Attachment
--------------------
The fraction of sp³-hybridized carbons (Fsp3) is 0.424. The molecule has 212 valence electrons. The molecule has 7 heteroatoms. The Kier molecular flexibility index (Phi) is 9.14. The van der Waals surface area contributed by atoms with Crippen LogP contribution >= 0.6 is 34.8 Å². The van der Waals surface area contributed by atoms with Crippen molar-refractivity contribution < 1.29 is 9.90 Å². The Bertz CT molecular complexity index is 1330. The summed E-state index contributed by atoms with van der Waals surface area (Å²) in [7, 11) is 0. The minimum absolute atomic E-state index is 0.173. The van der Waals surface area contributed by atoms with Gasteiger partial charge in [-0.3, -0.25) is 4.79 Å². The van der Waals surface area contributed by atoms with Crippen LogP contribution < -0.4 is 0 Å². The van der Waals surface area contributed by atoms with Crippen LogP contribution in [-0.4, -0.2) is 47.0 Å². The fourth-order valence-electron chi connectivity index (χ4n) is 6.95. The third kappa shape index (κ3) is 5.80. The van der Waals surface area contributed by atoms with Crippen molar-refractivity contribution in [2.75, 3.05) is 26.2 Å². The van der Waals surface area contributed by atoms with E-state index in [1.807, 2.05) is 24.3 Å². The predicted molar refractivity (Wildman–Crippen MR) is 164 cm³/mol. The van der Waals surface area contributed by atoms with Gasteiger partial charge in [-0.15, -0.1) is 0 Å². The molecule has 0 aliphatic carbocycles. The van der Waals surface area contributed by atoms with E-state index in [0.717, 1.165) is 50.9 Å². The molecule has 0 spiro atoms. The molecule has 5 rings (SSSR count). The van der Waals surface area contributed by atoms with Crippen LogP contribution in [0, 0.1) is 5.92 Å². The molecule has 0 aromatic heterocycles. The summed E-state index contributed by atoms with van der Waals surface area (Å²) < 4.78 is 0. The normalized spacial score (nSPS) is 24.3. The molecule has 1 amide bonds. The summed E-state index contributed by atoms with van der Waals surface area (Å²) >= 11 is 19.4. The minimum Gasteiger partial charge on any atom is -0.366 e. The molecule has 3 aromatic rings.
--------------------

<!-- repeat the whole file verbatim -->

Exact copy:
The fraction of sp³-hybridized carbons (Fsp3) is 0.424. The molecule has 212 valence electrons. The molecule has 7 heteroatoms. The Kier molecular flexibility index (Phi) is 9.14. The van der Waals surface area contributed by atoms with Crippen LogP contribution >= 0.6 is 34.8 Å². The van der Waals surface area contributed by atoms with Crippen molar-refractivity contribution < 1.29 is 9.90 Å². The Bertz CT molecular complexity index is 1330. The summed E-state index contributed by atoms with van der Waals surface area (Å²) in [7, 11) is 0. The minimum absolute atomic E-state index is 0.173. The van der Waals surface area contributed by atoms with Gasteiger partial charge in [-0.3, -0.25) is 4.79 Å². The van der Waals surface area contributed by atoms with Crippen LogP contribution < -0.4 is 0 Å². The van der Waals surface area contributed by atoms with Crippen LogP contribution in [-0.4, -0.2) is 47.0 Å². The fourth-order valence-electron chi connectivity index (χ4n) is 6.95. The third kappa shape index (κ3) is 5.80. The van der Waals surface area contributed by atoms with Crippen molar-refractivity contribution in [2.75, 3.05) is 26.2 Å². The van der Waals surface area contributed by atoms with E-state index in [1.807, 2.05) is 24.3 Å². The predicted molar refractivity (Wildman–Crippen MR) is 164 cm³/mol. The van der Waals surface area contributed by atoms with Gasteiger partial charge in [-0.15, -0.1) is 0 Å². The molecule has 0 aliphatic carbocycles. The van der Waals surface area contributed by atoms with E-state index in [0.717, 1.165) is 50.9 Å². The molecule has 0 spiro atoms. The molecule has 5 rings (SSSR count). The van der Waals surface area contributed by atoms with Crippen LogP contribution in [0, 0.1) is 5.92 Å². The molecule has 0 aromatic heterocycles. The summed E-state index contributed by atoms with van der Waals surface area (Å²) < 4.78 is 0. The normalized spacial score (nSPS) is 24.3. The molecule has 1 amide bonds. The summed E-state index contributed by atoms with van der Waals surface area (Å²) >= 11 is 19.4. The minimum Gasteiger partial charge on any atom is -0.366 e. The molecule has 3 aromatic rings.